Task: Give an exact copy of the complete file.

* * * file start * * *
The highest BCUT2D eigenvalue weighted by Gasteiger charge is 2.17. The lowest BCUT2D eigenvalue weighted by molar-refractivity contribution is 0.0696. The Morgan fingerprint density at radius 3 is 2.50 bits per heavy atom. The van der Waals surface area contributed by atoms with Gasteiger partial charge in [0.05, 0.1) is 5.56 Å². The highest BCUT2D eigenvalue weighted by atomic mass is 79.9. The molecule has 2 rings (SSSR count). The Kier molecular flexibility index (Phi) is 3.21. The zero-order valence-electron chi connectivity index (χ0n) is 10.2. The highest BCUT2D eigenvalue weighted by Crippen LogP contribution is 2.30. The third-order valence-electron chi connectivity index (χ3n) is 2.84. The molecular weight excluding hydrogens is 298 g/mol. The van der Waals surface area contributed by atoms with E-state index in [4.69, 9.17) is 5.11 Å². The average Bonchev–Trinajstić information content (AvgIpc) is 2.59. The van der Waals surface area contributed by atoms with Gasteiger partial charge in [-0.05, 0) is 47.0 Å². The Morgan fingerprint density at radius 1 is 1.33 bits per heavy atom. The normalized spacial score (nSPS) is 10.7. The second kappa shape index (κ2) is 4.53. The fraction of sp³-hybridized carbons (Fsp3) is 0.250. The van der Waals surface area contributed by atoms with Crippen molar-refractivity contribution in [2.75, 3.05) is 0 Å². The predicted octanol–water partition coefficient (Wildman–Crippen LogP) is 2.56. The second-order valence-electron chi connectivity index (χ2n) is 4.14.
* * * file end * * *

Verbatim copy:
The highest BCUT2D eigenvalue weighted by Gasteiger charge is 2.17. The lowest BCUT2D eigenvalue weighted by molar-refractivity contribution is 0.0696. The Morgan fingerprint density at radius 3 is 2.50 bits per heavy atom. The van der Waals surface area contributed by atoms with Gasteiger partial charge in [0.05, 0.1) is 5.56 Å². The highest BCUT2D eigenvalue weighted by atomic mass is 79.9. The molecule has 2 rings (SSSR count). The Kier molecular flexibility index (Phi) is 3.21. The zero-order valence-electron chi connectivity index (χ0n) is 10.2. The highest BCUT2D eigenvalue weighted by Crippen LogP contribution is 2.30. The third-order valence-electron chi connectivity index (χ3n) is 2.84. The molecular weight excluding hydrogens is 298 g/mol. The van der Waals surface area contributed by atoms with E-state index in [4.69, 9.17) is 5.11 Å². The average Bonchev–Trinajstić information content (AvgIpc) is 2.59. The van der Waals surface area contributed by atoms with Gasteiger partial charge in [-0.05, 0) is 47.0 Å². The Morgan fingerprint density at radius 1 is 1.33 bits per heavy atom. The normalized spacial score (nSPS) is 10.7. The second kappa shape index (κ2) is 4.53. The fraction of sp³-hybridized carbons (Fsp3) is 0.250. The van der Waals surface area contributed by atoms with Crippen molar-refractivity contribution in [2.75, 3.05) is 0 Å². The predicted octanol–water partition coefficient (Wildman–Crippen LogP) is 2.56. The second-order valence-electron chi connectivity index (χ2n) is 4.14.